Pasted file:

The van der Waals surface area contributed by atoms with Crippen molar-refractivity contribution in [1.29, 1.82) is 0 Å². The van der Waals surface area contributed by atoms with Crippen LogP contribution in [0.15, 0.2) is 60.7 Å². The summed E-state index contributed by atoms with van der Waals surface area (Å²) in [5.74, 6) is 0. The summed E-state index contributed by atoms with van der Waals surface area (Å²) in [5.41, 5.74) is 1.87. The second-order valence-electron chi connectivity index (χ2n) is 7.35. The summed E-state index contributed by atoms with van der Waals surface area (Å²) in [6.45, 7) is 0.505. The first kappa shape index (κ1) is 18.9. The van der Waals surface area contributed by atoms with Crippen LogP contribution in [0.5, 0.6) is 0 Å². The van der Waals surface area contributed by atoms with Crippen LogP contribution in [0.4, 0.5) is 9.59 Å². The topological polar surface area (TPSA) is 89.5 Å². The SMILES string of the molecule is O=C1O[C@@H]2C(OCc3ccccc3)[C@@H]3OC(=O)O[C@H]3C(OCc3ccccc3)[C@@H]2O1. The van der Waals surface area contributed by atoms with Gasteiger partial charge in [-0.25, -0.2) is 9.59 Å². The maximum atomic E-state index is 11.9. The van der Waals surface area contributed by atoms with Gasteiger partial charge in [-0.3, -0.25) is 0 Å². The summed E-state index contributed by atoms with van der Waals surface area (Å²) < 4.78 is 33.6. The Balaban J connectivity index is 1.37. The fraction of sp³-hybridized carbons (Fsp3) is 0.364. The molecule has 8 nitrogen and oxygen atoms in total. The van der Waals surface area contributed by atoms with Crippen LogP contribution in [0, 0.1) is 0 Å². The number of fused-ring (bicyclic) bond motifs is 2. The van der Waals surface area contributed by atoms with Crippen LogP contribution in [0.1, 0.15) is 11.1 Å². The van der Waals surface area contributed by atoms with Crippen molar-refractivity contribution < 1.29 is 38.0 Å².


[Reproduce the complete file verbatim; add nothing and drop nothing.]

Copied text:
The van der Waals surface area contributed by atoms with Crippen molar-refractivity contribution in [1.29, 1.82) is 0 Å². The van der Waals surface area contributed by atoms with Crippen LogP contribution in [0.15, 0.2) is 60.7 Å². The summed E-state index contributed by atoms with van der Waals surface area (Å²) in [5.74, 6) is 0. The summed E-state index contributed by atoms with van der Waals surface area (Å²) in [5.41, 5.74) is 1.87. The second-order valence-electron chi connectivity index (χ2n) is 7.35. The summed E-state index contributed by atoms with van der Waals surface area (Å²) in [6.45, 7) is 0.505. The first kappa shape index (κ1) is 18.9. The van der Waals surface area contributed by atoms with Crippen LogP contribution in [0.5, 0.6) is 0 Å². The van der Waals surface area contributed by atoms with Crippen LogP contribution in [0.4, 0.5) is 9.59 Å². The topological polar surface area (TPSA) is 89.5 Å². The SMILES string of the molecule is O=C1O[C@@H]2C(OCc3ccccc3)[C@@H]3OC(=O)O[C@H]3C(OCc3ccccc3)[C@@H]2O1. The van der Waals surface area contributed by atoms with Gasteiger partial charge in [-0.25, -0.2) is 9.59 Å². The maximum atomic E-state index is 11.9. The van der Waals surface area contributed by atoms with Gasteiger partial charge in [-0.3, -0.25) is 0 Å². The summed E-state index contributed by atoms with van der Waals surface area (Å²) < 4.78 is 33.6. The Balaban J connectivity index is 1.37. The fraction of sp³-hybridized carbons (Fsp3) is 0.364. The molecule has 8 nitrogen and oxygen atoms in total. The van der Waals surface area contributed by atoms with Crippen LogP contribution in [0, 0.1) is 0 Å². The number of fused-ring (bicyclic) bond motifs is 2. The van der Waals surface area contributed by atoms with Crippen LogP contribution in [0.1, 0.15) is 11.1 Å². The van der Waals surface area contributed by atoms with Crippen molar-refractivity contribution < 1.29 is 38.0 Å².